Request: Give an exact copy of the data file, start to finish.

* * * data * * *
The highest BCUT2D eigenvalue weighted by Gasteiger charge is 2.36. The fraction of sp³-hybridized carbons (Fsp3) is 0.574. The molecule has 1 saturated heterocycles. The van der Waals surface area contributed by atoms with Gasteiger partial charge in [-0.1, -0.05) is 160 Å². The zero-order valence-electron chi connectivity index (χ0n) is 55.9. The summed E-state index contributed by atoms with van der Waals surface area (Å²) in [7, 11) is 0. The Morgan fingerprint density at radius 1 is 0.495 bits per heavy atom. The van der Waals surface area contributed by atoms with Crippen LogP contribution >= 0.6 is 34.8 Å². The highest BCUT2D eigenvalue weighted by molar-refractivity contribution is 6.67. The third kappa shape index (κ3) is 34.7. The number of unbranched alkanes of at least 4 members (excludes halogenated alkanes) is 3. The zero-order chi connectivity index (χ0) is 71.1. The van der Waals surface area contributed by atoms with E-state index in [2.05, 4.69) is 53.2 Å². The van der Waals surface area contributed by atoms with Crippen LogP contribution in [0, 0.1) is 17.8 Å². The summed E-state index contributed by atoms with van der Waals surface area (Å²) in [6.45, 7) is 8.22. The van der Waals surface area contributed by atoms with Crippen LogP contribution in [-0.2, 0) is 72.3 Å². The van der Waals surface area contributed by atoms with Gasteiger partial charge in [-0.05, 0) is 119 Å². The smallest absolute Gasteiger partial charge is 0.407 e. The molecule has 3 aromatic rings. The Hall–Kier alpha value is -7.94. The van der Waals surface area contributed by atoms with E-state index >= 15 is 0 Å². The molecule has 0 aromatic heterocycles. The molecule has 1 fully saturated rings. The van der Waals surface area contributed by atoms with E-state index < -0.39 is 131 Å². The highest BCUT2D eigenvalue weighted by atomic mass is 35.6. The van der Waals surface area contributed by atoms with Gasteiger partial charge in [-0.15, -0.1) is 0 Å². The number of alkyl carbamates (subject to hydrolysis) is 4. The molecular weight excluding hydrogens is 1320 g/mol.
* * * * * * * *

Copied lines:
The highest BCUT2D eigenvalue weighted by Gasteiger charge is 2.36. The fraction of sp³-hybridized carbons (Fsp3) is 0.574. The molecule has 1 saturated heterocycles. The van der Waals surface area contributed by atoms with Gasteiger partial charge in [-0.1, -0.05) is 160 Å². The zero-order valence-electron chi connectivity index (χ0n) is 55.9. The summed E-state index contributed by atoms with van der Waals surface area (Å²) in [7, 11) is 0. The Morgan fingerprint density at radius 1 is 0.495 bits per heavy atom. The van der Waals surface area contributed by atoms with Crippen LogP contribution >= 0.6 is 34.8 Å². The highest BCUT2D eigenvalue weighted by molar-refractivity contribution is 6.67. The third kappa shape index (κ3) is 34.7. The number of unbranched alkanes of at least 4 members (excludes halogenated alkanes) is 3. The zero-order chi connectivity index (χ0) is 71.1. The van der Waals surface area contributed by atoms with E-state index in [2.05, 4.69) is 53.2 Å². The van der Waals surface area contributed by atoms with Crippen LogP contribution in [0, 0.1) is 17.8 Å². The summed E-state index contributed by atoms with van der Waals surface area (Å²) in [6.45, 7) is 8.22. The van der Waals surface area contributed by atoms with Crippen LogP contribution in [-0.2, 0) is 72.3 Å². The van der Waals surface area contributed by atoms with Gasteiger partial charge in [-0.05, 0) is 119 Å². The smallest absolute Gasteiger partial charge is 0.407 e. The molecule has 3 aromatic rings. The Hall–Kier alpha value is -7.94. The van der Waals surface area contributed by atoms with E-state index >= 15 is 0 Å². The molecule has 0 aromatic heterocycles. The molecule has 1 fully saturated rings. The van der Waals surface area contributed by atoms with E-state index < -0.39 is 131 Å². The highest BCUT2D eigenvalue weighted by atomic mass is 35.6. The van der Waals surface area contributed by atoms with Gasteiger partial charge in [-0.15, -0.1) is 0 Å². The number of alkyl carbamates (subject to hydrolysis) is 4. The molecular weight excluding hydrogens is 1320 g/mol.